The Miracle of the Micro-credential

Hello again! We’re so glad to see that you’re back for another Coffee Break Chat (or perhaps for your first one). Feel free to get comfortable in your chair, sip from your favorite mug or Starbucks drink, and listen to a magical story about the Miracle of the Micro-credential.

 

Long, long ago (a.k.a. prior to 2013) in a place far, far away (i.e. the United States), valiant teachers and educators of the land were in a conundrum. 

 

They spent hours and hours in professional development courses each year, doing their absolute best to gain new skills that could be applied in their classrooms and which could concretely help them teach their students more effectively. According to the American Institutes for Research, districts often spend more than $18 billion per year on professional development, adding up to a total of more than 68 hours a year in training for educators.

 

However, the teachers of yore were left unsatisfied with the result of their 68 hours of hard work. 

 

Where was the technology-incorporation component that they longed for? 

 

Where was the content they desired that was directly applicable to the subject(s) they taught, instead of an umbrella training designed purely to fulfill a requirement?

 

Where was the flexible, long-term aspect of the training that would allow teachers to make progress over time (instead of sitting in one classroom and being bombarded with information for eight hours, and then never again)?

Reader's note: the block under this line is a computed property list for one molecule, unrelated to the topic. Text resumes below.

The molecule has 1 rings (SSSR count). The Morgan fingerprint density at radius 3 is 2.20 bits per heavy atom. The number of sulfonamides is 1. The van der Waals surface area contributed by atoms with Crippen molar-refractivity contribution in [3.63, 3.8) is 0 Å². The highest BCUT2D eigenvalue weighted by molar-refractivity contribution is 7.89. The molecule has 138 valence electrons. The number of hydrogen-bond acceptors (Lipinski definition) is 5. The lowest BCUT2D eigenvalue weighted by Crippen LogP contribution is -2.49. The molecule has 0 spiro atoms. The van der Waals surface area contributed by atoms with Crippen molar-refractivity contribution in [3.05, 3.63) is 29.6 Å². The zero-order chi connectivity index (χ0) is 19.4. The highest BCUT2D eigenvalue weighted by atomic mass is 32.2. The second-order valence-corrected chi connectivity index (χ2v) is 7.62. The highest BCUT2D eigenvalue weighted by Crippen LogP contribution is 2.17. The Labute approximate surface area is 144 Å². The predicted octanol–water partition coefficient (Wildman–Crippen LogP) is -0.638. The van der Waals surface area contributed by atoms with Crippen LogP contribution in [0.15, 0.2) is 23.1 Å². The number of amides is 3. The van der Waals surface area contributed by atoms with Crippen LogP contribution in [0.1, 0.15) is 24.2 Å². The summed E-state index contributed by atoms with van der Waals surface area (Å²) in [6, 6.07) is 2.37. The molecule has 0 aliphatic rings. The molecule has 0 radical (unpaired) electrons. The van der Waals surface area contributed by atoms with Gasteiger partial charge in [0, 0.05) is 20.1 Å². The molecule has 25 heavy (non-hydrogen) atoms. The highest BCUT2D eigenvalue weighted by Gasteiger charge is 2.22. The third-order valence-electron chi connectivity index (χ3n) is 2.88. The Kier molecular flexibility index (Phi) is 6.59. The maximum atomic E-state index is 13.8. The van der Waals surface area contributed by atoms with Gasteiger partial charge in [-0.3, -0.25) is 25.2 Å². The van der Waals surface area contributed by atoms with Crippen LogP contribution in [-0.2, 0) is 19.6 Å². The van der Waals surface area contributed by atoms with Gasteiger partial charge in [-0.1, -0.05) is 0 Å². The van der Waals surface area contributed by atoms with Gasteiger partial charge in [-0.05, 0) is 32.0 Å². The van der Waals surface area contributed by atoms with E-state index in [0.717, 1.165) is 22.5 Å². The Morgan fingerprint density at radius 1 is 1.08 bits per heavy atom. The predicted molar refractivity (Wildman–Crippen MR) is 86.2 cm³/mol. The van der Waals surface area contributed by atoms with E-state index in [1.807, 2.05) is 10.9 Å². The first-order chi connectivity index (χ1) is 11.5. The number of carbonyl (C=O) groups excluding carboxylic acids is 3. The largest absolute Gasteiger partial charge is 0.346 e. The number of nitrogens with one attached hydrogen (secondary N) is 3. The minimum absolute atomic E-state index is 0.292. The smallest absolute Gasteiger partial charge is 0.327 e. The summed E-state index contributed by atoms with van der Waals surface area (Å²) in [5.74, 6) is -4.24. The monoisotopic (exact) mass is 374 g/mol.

How were teachers in rural areas supposed to commute long distances to these old in-person PD sessions?

 

Eventually, the dissatisfaction that teachers experienced with this style of learning began to evaporate as one Knight in Shining Armor came to save the day, a true miracle arriving before their very eyes:

 

The micro-credential.

 

What is the meaning of this miracle, you ask? An easy way to think about micro-credentials is to think of them as an educator’s equivalent of earning a Boy Scout or Girl Scout badge for completing a challenging task. Essentially, micro-credentials are offered at the end of online professional development courses that teachers complete over time and at their own pace---the courses are also segmented into chunks, which often relate to one central subject (such as Digital Tools or Best Practices for teaching Science online). Once teachers finish their online course, they are offered a badge of completion as proof of and reward for their newly developed skills.

 

Additionally, some micro-credentials (such as many offered through online PD courses here at iLC)  simultaneously award teachers college credit for courses that already exist at actual universities. Completing required PD and earning additional credits toward a degree at the same time---now that’s the real miracle!

 

What are Educator Micro-Credentials?

 

Thus, the quest for fruitful PD was fulfilled, and the teachers of yore were satisfied.

 

Wow, you’re already done with your coffee? Guess you’re just as astounded by micro-credentials as we are!

 

Hop over to the “Training for Educators” square on the drop down menu from the “What We Do” tab on our website, and check out all the micro-credentialed courses we have to offer.

 

Thanks for joining us today, and don’t forget to check out one teacher’s testimonial regarding these courses:

 

 As an educator who has spent most of my career in online and blended learning, I have been so impressed by the high standards of iLearn Collaborative. The fact that the programs are designed by teachers, for teachers is evident from the start. I was also amazed at the excellence of the content and the expertise of the facilitator - I learned so much from both! Novice teachers who are just beginning their journey into blended or online learning will walk away with concrete, easily-implementable steps to take to immediately improve their learners’ experiences; experienced practitioners will find new and up-to-date frameworks, tools, and best practices to help them continue to refine their craft.

Elizabeth LeBlanc, Taos Academy Charter School

Source referenced in this blog post:  http://t.ly/rYBw